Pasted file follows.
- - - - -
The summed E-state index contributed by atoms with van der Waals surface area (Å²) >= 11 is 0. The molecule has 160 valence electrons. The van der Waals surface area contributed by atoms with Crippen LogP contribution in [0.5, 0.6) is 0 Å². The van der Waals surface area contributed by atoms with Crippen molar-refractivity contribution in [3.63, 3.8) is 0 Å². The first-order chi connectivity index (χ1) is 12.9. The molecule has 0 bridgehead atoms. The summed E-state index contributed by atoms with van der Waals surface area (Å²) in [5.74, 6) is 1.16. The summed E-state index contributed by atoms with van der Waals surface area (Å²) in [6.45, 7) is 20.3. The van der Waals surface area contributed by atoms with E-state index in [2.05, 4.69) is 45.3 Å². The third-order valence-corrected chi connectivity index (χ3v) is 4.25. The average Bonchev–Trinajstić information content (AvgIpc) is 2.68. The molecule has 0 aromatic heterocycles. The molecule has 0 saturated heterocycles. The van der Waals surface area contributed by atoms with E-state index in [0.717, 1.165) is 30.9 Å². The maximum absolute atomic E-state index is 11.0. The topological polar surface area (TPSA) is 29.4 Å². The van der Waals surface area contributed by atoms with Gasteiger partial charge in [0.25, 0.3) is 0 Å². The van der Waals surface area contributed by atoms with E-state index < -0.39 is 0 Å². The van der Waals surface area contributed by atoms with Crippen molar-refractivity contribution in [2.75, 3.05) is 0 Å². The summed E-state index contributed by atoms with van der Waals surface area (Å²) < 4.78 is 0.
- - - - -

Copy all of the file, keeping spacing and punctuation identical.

The summed E-state index contributed by atoms with van der Waals surface area (Å²) >= 11 is 0. The molecule has 160 valence electrons. The van der Waals surface area contributed by atoms with Crippen LogP contribution in [0.5, 0.6) is 0 Å². The van der Waals surface area contributed by atoms with Crippen molar-refractivity contribution in [3.63, 3.8) is 0 Å². The first-order chi connectivity index (χ1) is 12.9. The molecule has 0 bridgehead atoms. The summed E-state index contributed by atoms with van der Waals surface area (Å²) in [5.74, 6) is 1.16. The summed E-state index contributed by atoms with van der Waals surface area (Å²) in [6.45, 7) is 20.3. The van der Waals surface area contributed by atoms with E-state index in [2.05, 4.69) is 45.3 Å². The third-order valence-corrected chi connectivity index (χ3v) is 4.25. The average Bonchev–Trinajstić information content (AvgIpc) is 2.68. The molecule has 0 aromatic heterocycles. The molecule has 0 saturated heterocycles. The van der Waals surface area contributed by atoms with E-state index in [0.717, 1.165) is 30.9 Å². The maximum absolute atomic E-state index is 11.0. The topological polar surface area (TPSA) is 29.4 Å². The van der Waals surface area contributed by atoms with Gasteiger partial charge in [0.25, 0.3) is 0 Å². The van der Waals surface area contributed by atoms with E-state index < -0.39 is 0 Å². The van der Waals surface area contributed by atoms with Crippen molar-refractivity contribution in [2.75, 3.05) is 0 Å². The summed E-state index contributed by atoms with van der Waals surface area (Å²) < 4.78 is 0.